Society Reflected through Birth of a Nation

         For this essay I choose to talk about Birth of a Nation, directed in 1915 by D. W. Griffith, and its reflection towards society. It is one of the most influential and controversial films in the history of American cinema. This film was the most controversial film I have ever seen. Having no clue about the plot of Birth of a Nation, I found that the warnings I had received about the film seemed opinionated. I know understand that films are just story plots that try to capture the viewer’s interest; however, this film caught all of my attention.

         I found that the plot of this film was hard to believe. I have read about it, heard about it, and learned about. That was the society at that time. However, I do not believe that you can depict a society based on a novel and its film. Birth of a Nation was set during and after the Civil War. Director D.W. Griffith based this film on the novel The Clansman, written by Thomas Dixon. Griffith, a Southerner and the son of a Confederate War cavalry officer, who had returned from the war a broken man only to "suffer the disgrace of Reconstruction," and who had blamed Reconstructionists and Southern blacks for his own misfortunes. This film reflects that resentment by depicting radical Republicans and "uppity" African-Americans as the cause of all social, political, and economic problems since the Civil War (D.W. Griffith, Born of a Nation).

         The film caused a lot a chaos, anger, and glorification in the country. Major reactions caused by this movie are as follows:

             The National Association for the Advancement of Colored People, NAACP, published a 47-page pamphlet titled "Fighting a Vicious Film: Protest Against The Birth of a Nation," in which they referred to the film as "three miles of filth."

             W. E. B. Du Bois published scathing reviews in The Crisis, spurring a heated debate among the National Board of Censorship of Motion Pictures as to whether the film should be shown in New York.

             President and former history professor Woodrow Wilson viewed the film at the White House and proclaimed Birth of a Nation is not only historically accurate, but like "history writ with lightning.”

             Woodrow Wilson and many whites feltBirth of a Nation is a truthful and accurate portrayal of racial politics and flocked to join the rejuvenated Ku Klux Klan. (D.W. Griffith, Born of a Nation)

         Being an African America, I understand the hurt and anger my culture felt with the release of this film. The depiction of us during this period was senseless and shameful. Thomas Cripps, an African American historian, offers a scene-by-scene breakdown of The Birth of a Nation in his book Slow Fade to Black: The Negro in American Film, 1900-1942 in relation to the way in which African Americans might have viewed the film in 1915. Cripps depicts four key scenes from The Birth of a Nation that express the film’s powerful artistry, historical distortions, and racist sensibilities:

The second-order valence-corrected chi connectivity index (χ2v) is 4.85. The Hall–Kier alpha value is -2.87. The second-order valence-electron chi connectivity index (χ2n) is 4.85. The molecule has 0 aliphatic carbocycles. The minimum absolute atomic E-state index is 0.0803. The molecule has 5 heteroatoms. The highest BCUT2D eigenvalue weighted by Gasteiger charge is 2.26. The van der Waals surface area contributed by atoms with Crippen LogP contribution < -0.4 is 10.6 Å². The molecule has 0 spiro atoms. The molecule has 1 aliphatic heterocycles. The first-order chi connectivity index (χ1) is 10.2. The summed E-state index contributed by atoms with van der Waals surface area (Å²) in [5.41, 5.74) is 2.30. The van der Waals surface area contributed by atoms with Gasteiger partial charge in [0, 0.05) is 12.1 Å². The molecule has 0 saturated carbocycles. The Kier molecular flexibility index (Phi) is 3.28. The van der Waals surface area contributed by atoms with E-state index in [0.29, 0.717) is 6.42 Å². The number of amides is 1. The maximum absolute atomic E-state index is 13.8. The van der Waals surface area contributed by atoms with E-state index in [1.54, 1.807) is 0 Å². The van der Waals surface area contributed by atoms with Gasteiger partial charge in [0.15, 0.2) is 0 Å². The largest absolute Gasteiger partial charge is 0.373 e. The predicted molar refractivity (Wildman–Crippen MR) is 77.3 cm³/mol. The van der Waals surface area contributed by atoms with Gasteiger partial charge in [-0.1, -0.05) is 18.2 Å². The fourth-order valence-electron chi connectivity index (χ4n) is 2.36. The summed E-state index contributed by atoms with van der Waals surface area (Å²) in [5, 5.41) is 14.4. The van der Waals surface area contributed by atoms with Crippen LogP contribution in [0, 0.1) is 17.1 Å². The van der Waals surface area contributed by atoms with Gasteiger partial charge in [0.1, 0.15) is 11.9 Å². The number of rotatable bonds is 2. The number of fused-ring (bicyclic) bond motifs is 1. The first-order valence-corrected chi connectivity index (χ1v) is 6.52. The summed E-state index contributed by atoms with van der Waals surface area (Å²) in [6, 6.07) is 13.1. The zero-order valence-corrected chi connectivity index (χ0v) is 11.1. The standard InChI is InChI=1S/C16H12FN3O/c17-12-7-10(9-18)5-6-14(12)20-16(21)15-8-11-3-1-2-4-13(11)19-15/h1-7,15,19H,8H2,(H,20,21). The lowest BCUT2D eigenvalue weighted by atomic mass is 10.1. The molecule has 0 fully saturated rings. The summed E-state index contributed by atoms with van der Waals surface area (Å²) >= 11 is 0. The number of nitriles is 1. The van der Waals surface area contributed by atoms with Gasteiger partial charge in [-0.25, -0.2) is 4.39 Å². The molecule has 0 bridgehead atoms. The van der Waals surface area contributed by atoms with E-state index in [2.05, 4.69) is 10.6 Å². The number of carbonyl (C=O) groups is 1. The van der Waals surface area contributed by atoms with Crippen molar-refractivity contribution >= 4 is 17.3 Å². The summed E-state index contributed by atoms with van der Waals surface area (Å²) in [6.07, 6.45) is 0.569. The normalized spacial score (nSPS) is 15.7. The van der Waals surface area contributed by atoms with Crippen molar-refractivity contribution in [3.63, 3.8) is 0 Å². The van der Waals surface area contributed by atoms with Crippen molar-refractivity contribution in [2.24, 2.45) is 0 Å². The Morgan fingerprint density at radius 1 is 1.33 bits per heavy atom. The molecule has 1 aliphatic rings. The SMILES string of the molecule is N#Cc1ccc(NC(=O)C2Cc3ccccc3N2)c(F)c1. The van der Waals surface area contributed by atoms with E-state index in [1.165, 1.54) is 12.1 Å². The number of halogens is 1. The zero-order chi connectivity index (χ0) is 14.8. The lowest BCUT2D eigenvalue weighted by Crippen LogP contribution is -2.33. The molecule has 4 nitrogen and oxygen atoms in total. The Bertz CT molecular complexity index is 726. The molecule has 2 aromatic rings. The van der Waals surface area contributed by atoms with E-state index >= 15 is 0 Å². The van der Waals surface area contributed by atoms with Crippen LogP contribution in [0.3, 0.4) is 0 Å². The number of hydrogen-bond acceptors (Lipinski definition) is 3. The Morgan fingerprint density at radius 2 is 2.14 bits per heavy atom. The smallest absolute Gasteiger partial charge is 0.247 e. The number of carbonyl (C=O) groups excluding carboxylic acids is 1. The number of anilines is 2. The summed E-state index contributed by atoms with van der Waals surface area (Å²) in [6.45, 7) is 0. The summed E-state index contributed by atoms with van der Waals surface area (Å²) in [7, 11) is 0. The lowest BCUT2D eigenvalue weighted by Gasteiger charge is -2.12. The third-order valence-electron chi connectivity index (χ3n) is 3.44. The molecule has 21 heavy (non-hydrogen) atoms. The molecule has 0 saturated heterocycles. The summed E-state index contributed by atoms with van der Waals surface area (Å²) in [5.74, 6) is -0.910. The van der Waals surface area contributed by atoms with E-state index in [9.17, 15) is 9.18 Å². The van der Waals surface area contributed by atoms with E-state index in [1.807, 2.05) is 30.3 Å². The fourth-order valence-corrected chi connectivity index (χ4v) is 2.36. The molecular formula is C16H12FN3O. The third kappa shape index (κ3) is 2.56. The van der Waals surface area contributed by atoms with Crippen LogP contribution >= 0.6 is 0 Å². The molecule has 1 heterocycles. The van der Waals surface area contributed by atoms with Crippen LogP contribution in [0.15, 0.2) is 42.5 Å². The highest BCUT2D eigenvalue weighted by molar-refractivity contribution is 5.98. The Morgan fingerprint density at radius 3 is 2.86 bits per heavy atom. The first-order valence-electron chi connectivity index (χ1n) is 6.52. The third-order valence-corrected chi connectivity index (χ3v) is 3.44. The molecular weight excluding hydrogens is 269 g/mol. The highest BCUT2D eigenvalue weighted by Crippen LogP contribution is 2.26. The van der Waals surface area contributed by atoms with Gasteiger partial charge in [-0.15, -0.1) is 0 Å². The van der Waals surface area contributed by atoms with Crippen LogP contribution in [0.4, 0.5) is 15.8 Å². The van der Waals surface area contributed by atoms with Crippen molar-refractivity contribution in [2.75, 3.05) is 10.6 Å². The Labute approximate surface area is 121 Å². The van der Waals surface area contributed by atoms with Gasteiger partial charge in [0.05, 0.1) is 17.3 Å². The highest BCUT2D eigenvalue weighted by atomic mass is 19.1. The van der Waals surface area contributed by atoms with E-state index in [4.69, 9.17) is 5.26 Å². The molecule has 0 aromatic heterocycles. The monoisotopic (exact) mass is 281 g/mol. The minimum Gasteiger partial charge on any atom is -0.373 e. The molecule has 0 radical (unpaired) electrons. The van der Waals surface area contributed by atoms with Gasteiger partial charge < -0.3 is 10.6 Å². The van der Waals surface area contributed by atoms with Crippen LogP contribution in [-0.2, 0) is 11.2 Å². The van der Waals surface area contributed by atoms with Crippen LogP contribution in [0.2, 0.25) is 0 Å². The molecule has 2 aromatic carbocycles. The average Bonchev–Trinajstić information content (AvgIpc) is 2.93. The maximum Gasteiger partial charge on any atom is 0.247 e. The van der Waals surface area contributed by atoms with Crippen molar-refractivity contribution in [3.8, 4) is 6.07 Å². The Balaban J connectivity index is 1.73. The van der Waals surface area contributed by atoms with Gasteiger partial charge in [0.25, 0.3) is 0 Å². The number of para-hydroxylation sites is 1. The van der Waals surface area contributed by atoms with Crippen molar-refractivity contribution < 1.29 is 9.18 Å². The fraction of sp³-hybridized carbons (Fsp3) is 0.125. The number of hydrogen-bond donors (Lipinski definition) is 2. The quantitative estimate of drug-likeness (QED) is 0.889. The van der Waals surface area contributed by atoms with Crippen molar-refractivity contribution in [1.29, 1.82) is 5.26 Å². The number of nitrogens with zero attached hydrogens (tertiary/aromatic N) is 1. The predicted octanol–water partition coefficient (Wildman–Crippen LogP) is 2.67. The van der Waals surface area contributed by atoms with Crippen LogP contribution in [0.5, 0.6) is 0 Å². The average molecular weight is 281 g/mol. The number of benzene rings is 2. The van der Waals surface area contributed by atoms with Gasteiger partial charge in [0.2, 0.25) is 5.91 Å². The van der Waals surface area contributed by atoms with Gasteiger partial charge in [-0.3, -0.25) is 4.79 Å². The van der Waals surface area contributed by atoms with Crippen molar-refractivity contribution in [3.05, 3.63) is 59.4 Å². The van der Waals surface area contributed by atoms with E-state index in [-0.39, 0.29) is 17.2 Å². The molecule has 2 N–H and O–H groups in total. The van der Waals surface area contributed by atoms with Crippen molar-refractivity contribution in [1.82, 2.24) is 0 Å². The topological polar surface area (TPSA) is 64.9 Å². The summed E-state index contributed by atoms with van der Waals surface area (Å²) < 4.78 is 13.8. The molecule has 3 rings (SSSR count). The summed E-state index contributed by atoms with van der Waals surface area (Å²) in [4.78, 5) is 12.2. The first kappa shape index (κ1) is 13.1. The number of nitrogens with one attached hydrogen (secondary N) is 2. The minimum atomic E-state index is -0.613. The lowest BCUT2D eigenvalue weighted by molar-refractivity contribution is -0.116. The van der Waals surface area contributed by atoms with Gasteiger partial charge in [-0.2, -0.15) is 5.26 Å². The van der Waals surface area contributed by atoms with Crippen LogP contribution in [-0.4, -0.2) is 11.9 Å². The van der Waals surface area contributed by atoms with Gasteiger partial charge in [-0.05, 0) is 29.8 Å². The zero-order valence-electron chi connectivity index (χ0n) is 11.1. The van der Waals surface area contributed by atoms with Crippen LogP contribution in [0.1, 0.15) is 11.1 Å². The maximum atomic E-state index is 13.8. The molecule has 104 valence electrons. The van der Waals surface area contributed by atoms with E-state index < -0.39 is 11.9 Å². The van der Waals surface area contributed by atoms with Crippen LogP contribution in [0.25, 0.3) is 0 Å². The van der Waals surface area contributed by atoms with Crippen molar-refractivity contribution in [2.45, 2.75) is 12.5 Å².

Drawn from A History of the American People, published originally in 1902 by Woodrow Wilson, who in 1915 just happened to be president of the United States; Wilson’s prose introduces the Reconstruction section of the film, making the rise of the Ku Klux Klan a positive good that resulted in the redemption of the white South from the ravages of Negro and Carpetbagger rule.

             A scene set in the South Carolina legislature in the early 1870s (introduced with an intertitle that suggests that what is to follow is drawn from “historic incidents”), which depicts newly elected black legislators lolling in their chairs, their feet bare, eating chicken and drinking whiskey, leering at white women in the visitors’ gallery.

             A scene in which one of the film’s white southern heroes witnesses a group of white children donning white bed sheets, inadvertently scaring several black children playing nearby, which provides him with “The Inspiration” for the              Klan’s infamous outfits.

             A scene of Klansmen, dressed in white sheets and astride horses, dumping the body of the character Gus, an African American who they had killed for causing Flora, the little sister of the story’s southern white protagonists, to hurl herself off a cliff. (“Art and History by Lightning Flash”: The Birth of a Nation and Black Protest)

         As stated before, I have read about it, head about it and learn about the history between African Americans and the Ku Klux Klan. This was the viewpoint of the society during this time period. However, I do not believe that you can depict a society based of a novel. Having a bias towards a culture does not tell the truth of a society. However, I only view this film as a history lesson because you learn from your past to improve your future.

Works Cited

“Art and History by Lightning Flash”: The Birth of a Nation and Black Protest 27 Feb. 2008 (http://chnm.gmu.edu/features/episodes/birthofanation.html).

Cripps, Thomas. Slow Fade to Black: The Negro in American Film, 1900-1942 New York: Oxford University P, 1977.

“D.W. Griffith. Born of a Nation” 27 Feb. 2008. (http://www.library.csi.cuny.edu/dept/history/lavender/birth.html).

Kyra Williams

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